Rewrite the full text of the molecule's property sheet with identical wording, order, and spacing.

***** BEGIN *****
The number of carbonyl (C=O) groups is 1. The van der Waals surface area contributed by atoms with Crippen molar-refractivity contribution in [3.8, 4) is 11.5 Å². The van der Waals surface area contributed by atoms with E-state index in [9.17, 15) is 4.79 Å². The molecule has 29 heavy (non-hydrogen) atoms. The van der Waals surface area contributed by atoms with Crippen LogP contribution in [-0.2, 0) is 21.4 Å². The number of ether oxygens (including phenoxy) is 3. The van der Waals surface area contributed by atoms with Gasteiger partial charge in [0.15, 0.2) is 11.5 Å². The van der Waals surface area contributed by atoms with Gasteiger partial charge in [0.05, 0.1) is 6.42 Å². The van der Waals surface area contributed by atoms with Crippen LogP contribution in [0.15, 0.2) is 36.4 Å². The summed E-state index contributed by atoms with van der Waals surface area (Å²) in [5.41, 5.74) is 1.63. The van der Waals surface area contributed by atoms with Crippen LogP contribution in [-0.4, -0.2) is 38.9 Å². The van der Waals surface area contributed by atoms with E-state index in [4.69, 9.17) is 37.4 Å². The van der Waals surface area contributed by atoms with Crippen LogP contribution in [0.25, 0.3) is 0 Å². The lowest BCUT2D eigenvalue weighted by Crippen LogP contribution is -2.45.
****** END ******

The number of carbonyl (C=O) groups is 1. The van der Waals surface area contributed by atoms with Crippen molar-refractivity contribution in [3.8, 4) is 11.5 Å². The van der Waals surface area contributed by atoms with E-state index in [9.17, 15) is 4.79 Å². The molecule has 29 heavy (non-hydrogen) atoms. The van der Waals surface area contributed by atoms with Crippen LogP contribution in [-0.2, 0) is 21.4 Å². The number of ether oxygens (including phenoxy) is 3. The van der Waals surface area contributed by atoms with Gasteiger partial charge in [0.15, 0.2) is 11.5 Å². The van der Waals surface area contributed by atoms with Gasteiger partial charge in [0.05, 0.1) is 6.42 Å². The van der Waals surface area contributed by atoms with Crippen LogP contribution in [0.15, 0.2) is 36.4 Å². The summed E-state index contributed by atoms with van der Waals surface area (Å²) in [5.41, 5.74) is 1.63. The van der Waals surface area contributed by atoms with Crippen LogP contribution in [-0.4, -0.2) is 38.9 Å². The van der Waals surface area contributed by atoms with E-state index in [4.69, 9.17) is 37.4 Å². The van der Waals surface area contributed by atoms with Crippen LogP contribution in [0.25, 0.3) is 0 Å². The lowest BCUT2D eigenvalue weighted by Crippen LogP contribution is -2.45.